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U.S. DEPARTMENT OF THE INTERIOR
BUREAU OF LAND MANAGEMENT NEWS RELEASE
 
Release Date: 10/22/12
Contacts: Denise Adamic, 719-269-8553, Tina Brown, 303-239-3668    

BLM Colorado Uses "Critter Cam" for Wildlife Monitoring (10-22-12)


Lakewood, CO- The Bureau of Land Management, Colorado is sharing some unique photos of wildlife with the public. Wildlife Biologists at the Royal Gorge Field Office use water tanks or “guzzlers,” to manage grazing and increase water access for wildlife. The BLM placed still cameras or “critter cams,” on public lands along the Front Range to monitor wildlife using the water tanks. Not only do the cameras provide valuable data to the biologists, but they also capture some amazing close-up photos of animals not typically seen on a day-to-day basis.

“Biologists use these cameras to gather invaluable information regarding species use of various habitats,” said Matt Rustand, Wildlife Biologist, Royal Gorge Field Office.

In one incident, the BLM constructed a fence around one particular guzzler to protect it from migrating cattle, while still allowing large wildlife, such as deer and elk, to jump over the fence and continue to drink the water. A camera placed at this site proved the animals were not using the guzzler due to the fence. The biologists in the RGFO realized that they needed to step in and resolved the problem by removing the fence. Without the cameras the biologists wouldn’t have known there was a problem at the site.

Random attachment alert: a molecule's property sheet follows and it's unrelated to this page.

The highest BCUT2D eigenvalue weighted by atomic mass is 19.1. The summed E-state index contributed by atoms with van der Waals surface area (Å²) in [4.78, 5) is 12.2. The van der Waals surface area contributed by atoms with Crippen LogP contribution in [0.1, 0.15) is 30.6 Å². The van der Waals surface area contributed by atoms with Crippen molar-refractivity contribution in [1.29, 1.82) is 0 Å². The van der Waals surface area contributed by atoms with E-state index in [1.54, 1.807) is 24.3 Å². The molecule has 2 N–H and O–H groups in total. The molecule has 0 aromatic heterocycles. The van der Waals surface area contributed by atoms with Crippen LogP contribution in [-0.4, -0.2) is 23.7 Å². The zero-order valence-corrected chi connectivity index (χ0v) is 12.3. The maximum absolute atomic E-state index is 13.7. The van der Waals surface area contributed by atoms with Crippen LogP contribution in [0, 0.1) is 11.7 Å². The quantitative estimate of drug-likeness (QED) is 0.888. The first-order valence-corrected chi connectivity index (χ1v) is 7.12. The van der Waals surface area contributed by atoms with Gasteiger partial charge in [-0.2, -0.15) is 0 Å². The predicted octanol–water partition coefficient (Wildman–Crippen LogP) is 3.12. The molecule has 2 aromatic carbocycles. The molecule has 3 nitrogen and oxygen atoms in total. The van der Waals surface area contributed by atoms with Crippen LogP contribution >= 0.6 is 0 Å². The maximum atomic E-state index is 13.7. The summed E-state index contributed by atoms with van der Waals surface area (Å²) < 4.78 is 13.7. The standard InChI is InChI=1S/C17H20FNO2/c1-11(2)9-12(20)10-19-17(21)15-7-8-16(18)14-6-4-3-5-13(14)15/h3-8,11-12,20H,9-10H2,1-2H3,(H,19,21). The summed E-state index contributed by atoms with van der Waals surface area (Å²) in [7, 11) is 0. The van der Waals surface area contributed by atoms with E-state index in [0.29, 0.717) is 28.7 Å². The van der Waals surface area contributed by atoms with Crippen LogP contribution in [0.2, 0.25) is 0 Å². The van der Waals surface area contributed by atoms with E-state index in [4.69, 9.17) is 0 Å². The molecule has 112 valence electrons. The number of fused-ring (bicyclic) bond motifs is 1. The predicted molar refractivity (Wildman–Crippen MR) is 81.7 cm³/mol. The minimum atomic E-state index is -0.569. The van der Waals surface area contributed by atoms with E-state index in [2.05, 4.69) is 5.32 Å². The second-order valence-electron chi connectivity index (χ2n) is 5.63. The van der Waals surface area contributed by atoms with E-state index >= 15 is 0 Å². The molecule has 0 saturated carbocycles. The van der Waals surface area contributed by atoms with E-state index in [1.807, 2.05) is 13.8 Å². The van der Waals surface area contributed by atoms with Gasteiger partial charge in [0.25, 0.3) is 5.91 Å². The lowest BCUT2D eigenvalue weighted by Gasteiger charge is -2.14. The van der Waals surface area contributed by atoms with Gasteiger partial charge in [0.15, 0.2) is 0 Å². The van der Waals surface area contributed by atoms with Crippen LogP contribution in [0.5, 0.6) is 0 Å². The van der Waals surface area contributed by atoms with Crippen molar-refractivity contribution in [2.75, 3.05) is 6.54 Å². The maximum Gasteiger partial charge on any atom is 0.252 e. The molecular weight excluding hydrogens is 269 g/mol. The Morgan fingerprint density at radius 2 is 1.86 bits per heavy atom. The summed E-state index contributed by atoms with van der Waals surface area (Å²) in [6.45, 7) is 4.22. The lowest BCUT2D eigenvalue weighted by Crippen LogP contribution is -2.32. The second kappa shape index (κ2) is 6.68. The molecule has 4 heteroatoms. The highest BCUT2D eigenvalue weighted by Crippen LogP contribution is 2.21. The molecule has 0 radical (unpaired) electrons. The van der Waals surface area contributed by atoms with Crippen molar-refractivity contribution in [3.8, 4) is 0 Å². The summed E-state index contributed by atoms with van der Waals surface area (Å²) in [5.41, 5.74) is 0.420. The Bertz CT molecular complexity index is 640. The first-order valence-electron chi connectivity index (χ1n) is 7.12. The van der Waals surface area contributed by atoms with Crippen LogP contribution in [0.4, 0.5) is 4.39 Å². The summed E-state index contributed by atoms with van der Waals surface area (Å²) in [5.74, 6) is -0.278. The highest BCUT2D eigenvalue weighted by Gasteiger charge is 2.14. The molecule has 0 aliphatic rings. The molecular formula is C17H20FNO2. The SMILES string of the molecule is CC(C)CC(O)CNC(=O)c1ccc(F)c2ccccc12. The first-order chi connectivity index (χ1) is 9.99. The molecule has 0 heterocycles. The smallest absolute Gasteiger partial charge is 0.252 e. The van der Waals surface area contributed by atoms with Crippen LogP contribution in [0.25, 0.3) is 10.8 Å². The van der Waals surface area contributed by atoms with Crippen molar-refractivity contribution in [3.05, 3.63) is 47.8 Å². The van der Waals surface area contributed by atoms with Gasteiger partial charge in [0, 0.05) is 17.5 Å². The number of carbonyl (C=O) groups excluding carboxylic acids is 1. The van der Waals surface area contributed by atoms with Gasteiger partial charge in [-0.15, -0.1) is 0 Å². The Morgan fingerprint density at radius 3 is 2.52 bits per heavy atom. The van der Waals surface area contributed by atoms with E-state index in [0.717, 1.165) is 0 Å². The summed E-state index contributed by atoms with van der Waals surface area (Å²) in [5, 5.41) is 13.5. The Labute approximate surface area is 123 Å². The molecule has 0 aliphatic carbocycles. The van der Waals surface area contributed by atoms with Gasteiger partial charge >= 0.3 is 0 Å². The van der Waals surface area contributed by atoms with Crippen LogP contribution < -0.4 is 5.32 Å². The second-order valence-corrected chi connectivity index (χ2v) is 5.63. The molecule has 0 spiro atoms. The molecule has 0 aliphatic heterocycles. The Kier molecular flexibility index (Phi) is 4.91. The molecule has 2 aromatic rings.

These cameras snap thousands of photos but rarely capture an animal in plain sight, when one does, the results are truly spectacular. Now, the BLM is sharing these photos with the public. Through BLM Colorado’s Facebook, Flickr and Twitter pages, you can view photos of bear, elk, bighorn sheep, turkeys, bobcats and deer from the “critter cam.”

BLM Colorado’s Facebook page: http://www.facebook.com/BLMColorado?ref=hl#!/BLMColorado
BLM Colorado’s Twitter page: https://twitter.com/BLMColorado
BLM Colorado’s Flickr page: http://www.flickr.com/photos/blmcolorado/

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The BLM manages more than 245 million acres of public land, the most of any Federal agency. This land, known as the National System of Public Lands, is primarily located in 12 Western states, including Alaska. The BLM also administers 700 million acres of sub-surface mineral estate throughout the nation. The BLM's mission is to manage and conserve the public lands for the use and enjoyment of present and future generations under our mandate of multiple-use and sustained yield. In Fiscal Year 2013, the BLM generated $4.7 billion in receipts from public lands.
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Last updated: 10-22-2012